Michelle Paver: 'I've made friends with some crows on Wimbledon Common'
The death of my father was the catalyst for publishing my first novel When my father was diagnosed with terminal cancer in 1991, I asked him if he had any regrets, and he said no. I was a burnt-out litigation solicitor in my thirties, hating my life, and his cancer made me re-evaluate it all.
I saw myself as a trailblazer in the 1980s as a female lawyer in the City It was exciting, as women were outnumbered by men five to one. But while I had this sense of trailblazing, in reality I wasn't pushing boundaries; it was just a personal myth I'd created as I was doing a job I wasn't enjoying.
I don't use the internet as I don't like living with lots of distractions I have tried, but I found it a hindrance as my sense of priorities goes out of the window and it pulls me out of my writing, particularly with email. I'd sit there for hours just replying to emails.
Writing isn't nearly as enjoyable as doing the research I've just come back from [the Italian island of] Stromboli, climbing its active volcano looking for material for book two of [my new series] Gods and Monsters. Doing field trips rather than simply researching online allows me to experience the story from the point of view of my main character; you can't get that by sitting at a desk.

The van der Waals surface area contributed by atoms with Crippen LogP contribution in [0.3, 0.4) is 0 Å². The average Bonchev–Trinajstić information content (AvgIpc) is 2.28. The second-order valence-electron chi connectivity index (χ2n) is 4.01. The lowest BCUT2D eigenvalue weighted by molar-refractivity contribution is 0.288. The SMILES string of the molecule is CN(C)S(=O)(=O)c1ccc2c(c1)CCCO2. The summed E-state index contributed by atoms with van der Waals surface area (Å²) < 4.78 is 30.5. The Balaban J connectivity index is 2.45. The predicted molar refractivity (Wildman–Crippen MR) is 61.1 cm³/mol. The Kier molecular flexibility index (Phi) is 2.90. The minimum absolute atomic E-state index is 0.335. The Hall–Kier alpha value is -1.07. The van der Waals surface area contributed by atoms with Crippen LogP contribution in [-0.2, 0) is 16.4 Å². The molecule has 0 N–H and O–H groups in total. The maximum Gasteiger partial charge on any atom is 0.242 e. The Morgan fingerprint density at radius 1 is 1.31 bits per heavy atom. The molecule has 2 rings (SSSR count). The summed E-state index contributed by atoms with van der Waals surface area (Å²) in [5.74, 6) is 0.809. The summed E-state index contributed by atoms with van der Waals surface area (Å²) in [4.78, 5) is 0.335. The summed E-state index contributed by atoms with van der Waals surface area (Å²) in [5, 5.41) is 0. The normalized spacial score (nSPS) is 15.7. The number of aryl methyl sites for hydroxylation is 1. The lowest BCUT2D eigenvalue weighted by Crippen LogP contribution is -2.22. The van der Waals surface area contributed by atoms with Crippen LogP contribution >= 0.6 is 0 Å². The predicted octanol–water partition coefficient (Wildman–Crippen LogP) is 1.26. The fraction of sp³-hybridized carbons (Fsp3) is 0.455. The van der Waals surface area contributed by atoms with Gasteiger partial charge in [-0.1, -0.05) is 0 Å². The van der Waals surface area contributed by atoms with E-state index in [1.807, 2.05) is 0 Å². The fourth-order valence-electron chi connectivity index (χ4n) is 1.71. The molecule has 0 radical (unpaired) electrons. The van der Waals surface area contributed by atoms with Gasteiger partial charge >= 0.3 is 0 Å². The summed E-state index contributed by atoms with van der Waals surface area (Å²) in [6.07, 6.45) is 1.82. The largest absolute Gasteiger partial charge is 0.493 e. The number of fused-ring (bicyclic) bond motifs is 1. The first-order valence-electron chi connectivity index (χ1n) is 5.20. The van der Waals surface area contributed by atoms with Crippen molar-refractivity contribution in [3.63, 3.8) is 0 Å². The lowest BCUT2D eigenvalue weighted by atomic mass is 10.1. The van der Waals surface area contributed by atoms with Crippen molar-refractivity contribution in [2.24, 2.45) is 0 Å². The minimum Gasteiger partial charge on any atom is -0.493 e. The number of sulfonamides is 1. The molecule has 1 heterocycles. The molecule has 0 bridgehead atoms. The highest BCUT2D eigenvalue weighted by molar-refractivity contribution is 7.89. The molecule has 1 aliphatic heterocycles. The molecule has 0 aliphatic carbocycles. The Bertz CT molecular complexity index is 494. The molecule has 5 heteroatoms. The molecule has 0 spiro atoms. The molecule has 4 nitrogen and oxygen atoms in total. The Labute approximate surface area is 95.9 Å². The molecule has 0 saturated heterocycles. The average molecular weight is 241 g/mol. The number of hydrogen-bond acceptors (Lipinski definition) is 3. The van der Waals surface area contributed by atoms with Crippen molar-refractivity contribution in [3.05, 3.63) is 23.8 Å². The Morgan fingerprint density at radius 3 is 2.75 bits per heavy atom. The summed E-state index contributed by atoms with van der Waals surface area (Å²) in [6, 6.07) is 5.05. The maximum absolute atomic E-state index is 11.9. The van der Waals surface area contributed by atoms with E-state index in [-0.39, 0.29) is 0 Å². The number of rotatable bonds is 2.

I am not happy unless I live near to nature I moved to Wimbledon Common last year – 1,100 acres of woodland and heathland – as I feel happier when I can walk in the woods. I've no sense of direction, though.
I've made friends with some crows there They're such fun, beautiful birds – and clever. It only took them a week to recognise my face and my voice and now when I walk on the Common I hear the silky sound of their wings as they approach and perch on a branch above me. I scatter food pellets on the ground and feed them.
Eating raw seal blubber isn't much fun I was on a field trip in Greenland researching my Chronicles of Ancient Darkness series and an Inuit cooked seal stew for me. I told him it was delicious and he was so delighted he brought a saucer of raw blubber over to try, marbled with blood. It looks like lard and clings to the roof of the mouth. I could really feel it [in my stomach] afterwards and I couldn't eat properly for a day and a half after that.
I thought I was going to get eaten by a polar bear while researching my book Spirit Walker. I was in south Greenland one summer several hours from the nearest settlement when I saw this white figure with a long neck standing on its hind legs and sniffing. A polar bear can smell a person from miles away and if you run it triggers their prey response. So I turned and walked straight back. I can still see every stone on that path!
Michelle Paver, 52, is a children's author. Her latest book, 'Gods and Warriors' (£12.99, Puffin), is out now
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